2. Trying to keep to Teacup’s API, so need to rewrite/monkeypatch specific functions.
  3. tag (and rawTag, selfClosingTag…) must change: replace the HTML rendering buffering side effect trick with “buffering” a tree of objects.
  4. render and renderable need to make two passes instead of one.
  5. Second pass: render_html to recursively convert entire tree to an HTML string.
  6. component? Other APIs?

Reverse engineering

From the outside in — interface to internals.

Usecases:

initially_hidden div '#event',->
	h2 '.name','Eventful!'
	console.log 'NOP' # No operation. Not even side effects.
	iconify '.fa-diamond','Iconified'
	wrapper ->
		p '.blurb'
		'Really?'
  1. div, h2 and p are “tags”, anonymous functions wrapping tag:
    for t in merge_elements 'regular','obsolete'
    	do (t)->
    		Teacup::[t]=(args...)->@tag t,args...
    

    They simply call tag, prepending their own name to any arguments they received, eg, tag 'div','#event',callback.

  2. div with callback, h2 with constant, p with… nothing.
  3. Our tag method needs to change.
  4. initially_hidden, iconify and wrapper are the corresponding syntactic styles of post-processing helpers: wrap a returned value, expression, or callback? Here be dragons.
  5. tag will call raw to buffer HTML strings, and renderContents via the “contents” callback, which in turn mostly just runs that callback — in the context of Teacup, with apply, so any tag functions used in it will have that same side effect.

Straight solution: rewrite Teacup

  1. @htmlOut and resetBuffer: I renamed it swap_buffer, and the buffer became @children; same logic, essentially.
  2. render: (template, args...) ->
    	(@renderable template)(args...)
    

    Yeah, that’s weird, could instead switch them around, make renderable a factory returning render closures…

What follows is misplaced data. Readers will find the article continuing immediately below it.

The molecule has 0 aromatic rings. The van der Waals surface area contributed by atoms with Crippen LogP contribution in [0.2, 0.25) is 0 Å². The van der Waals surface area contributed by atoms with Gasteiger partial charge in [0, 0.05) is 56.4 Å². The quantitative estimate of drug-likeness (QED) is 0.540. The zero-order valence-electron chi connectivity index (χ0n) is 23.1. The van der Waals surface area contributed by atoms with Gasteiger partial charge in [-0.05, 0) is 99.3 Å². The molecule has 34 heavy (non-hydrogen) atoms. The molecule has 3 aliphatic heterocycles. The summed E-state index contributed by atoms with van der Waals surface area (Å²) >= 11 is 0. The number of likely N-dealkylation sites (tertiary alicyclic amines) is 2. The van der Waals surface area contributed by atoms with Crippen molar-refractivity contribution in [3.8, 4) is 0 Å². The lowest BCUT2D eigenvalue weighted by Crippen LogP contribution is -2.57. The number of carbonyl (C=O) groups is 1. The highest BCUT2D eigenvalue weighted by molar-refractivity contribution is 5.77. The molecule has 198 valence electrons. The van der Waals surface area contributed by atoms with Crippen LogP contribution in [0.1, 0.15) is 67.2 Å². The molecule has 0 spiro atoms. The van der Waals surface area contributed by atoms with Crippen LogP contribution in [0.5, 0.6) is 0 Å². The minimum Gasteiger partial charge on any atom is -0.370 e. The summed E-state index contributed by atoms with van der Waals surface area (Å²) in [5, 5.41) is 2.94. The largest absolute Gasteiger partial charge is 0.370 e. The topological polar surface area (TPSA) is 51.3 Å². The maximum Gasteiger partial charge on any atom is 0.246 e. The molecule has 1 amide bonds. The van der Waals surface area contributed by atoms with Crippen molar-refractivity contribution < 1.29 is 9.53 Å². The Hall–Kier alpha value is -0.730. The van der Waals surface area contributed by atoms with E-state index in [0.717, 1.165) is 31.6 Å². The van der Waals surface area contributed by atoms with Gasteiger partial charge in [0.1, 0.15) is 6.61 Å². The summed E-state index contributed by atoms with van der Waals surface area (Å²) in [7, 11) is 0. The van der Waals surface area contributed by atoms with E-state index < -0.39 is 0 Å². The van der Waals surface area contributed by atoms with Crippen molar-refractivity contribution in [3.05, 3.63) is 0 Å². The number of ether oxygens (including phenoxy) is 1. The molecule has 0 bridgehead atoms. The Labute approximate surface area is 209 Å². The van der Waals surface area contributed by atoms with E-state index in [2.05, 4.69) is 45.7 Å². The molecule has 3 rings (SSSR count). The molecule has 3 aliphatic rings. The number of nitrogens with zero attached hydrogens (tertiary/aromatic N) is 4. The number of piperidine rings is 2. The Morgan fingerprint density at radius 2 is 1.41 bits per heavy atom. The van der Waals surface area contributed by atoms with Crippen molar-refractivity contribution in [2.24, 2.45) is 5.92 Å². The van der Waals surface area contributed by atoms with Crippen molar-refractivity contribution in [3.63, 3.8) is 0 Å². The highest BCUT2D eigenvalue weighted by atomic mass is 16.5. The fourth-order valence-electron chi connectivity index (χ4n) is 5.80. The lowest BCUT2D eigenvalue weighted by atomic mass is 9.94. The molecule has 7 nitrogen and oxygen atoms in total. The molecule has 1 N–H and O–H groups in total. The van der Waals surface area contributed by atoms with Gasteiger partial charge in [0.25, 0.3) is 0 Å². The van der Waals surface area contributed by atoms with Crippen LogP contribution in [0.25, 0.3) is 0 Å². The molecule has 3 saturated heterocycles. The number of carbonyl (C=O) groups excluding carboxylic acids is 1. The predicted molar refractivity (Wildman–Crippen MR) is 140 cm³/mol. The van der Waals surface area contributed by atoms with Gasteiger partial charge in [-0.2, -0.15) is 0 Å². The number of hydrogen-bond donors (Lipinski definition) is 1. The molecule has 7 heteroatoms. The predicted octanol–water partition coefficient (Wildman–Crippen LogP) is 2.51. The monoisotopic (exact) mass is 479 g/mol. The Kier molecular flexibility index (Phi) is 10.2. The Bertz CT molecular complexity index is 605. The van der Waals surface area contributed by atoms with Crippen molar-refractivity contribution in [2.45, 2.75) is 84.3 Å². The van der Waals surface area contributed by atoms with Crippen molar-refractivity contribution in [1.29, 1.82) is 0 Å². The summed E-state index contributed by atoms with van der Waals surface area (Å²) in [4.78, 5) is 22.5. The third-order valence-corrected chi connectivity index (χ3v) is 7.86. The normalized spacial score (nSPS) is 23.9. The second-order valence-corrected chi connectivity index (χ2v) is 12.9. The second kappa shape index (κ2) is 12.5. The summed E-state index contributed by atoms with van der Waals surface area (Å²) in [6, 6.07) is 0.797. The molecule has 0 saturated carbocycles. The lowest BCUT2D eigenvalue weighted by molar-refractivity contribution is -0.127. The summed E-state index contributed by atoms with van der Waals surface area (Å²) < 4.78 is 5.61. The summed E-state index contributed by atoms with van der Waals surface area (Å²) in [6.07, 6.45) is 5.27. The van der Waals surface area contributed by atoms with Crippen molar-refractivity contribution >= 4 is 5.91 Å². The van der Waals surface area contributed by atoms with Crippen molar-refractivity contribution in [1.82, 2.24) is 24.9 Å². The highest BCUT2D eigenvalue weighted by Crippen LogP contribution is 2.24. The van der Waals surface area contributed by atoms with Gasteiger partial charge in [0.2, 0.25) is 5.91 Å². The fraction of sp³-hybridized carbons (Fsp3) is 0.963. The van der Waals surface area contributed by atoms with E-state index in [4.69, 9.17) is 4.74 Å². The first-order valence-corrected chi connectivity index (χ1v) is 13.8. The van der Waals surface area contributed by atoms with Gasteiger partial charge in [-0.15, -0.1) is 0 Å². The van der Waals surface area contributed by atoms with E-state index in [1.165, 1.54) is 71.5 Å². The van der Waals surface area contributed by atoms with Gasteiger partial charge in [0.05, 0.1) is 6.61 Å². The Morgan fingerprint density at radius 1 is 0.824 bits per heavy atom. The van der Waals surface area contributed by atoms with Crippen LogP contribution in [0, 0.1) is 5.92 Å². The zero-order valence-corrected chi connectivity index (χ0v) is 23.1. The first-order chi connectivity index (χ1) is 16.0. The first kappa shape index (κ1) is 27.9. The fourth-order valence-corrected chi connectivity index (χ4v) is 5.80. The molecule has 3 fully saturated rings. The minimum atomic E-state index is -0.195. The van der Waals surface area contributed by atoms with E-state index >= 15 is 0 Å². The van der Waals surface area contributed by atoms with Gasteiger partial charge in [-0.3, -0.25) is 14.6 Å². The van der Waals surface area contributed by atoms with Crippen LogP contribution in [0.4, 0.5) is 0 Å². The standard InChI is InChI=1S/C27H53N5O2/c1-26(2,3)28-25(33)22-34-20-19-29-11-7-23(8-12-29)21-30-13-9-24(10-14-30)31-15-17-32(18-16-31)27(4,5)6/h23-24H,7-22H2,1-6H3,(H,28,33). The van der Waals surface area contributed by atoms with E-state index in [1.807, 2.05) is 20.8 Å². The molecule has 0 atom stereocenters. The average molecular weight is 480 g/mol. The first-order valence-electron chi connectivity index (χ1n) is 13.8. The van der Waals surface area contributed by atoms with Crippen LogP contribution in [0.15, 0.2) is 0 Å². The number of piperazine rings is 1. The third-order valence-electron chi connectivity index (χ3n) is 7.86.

3. renderable: (template) ->
    	teacup=@
    	return (args...)->
    		teacup.children=[]
    		template.apply @,args
    		return teacup.render_children teacup.children
    
  4. render_children:(ch)->
    	if Array.isArray ch
    		(@render_html e for e in ch).join ''
    	else
    		ch
  5. render_html:(e)->
    	if typeof e is 'string' then e
    	else if e.type is 'selfClosingTag' then "<#{e.element}#{@renderAttrs e.attributes} />" 
    	else "<#{e.element}#{@renderAttrs e.attributes}>#{@render_children e.contents}"

    (But, drop the trailing slash! XHTML is dead!)

  6. tag: (tagName,args...)->
    	{attrs,contents}=@normalizeArgs args
    	@children.push element:tagName,attributes:attrs,contents:@renderContents contents
  7. selfClosingTag requires a variation:
    @children.push element:tag,attributes:attrs,type:'selfClosingTag'

    Et cetera.

Constitution Helpers

All this headache was for my growing collection of Teacup and Stylus helpers (yet to be published, real soon now).

This two passes hack is a bit radical. Will it interoperate with other helpers/plugins? Could it be a separate plugin? Is this still Teacup?

And what will the community say?



Comments are closed.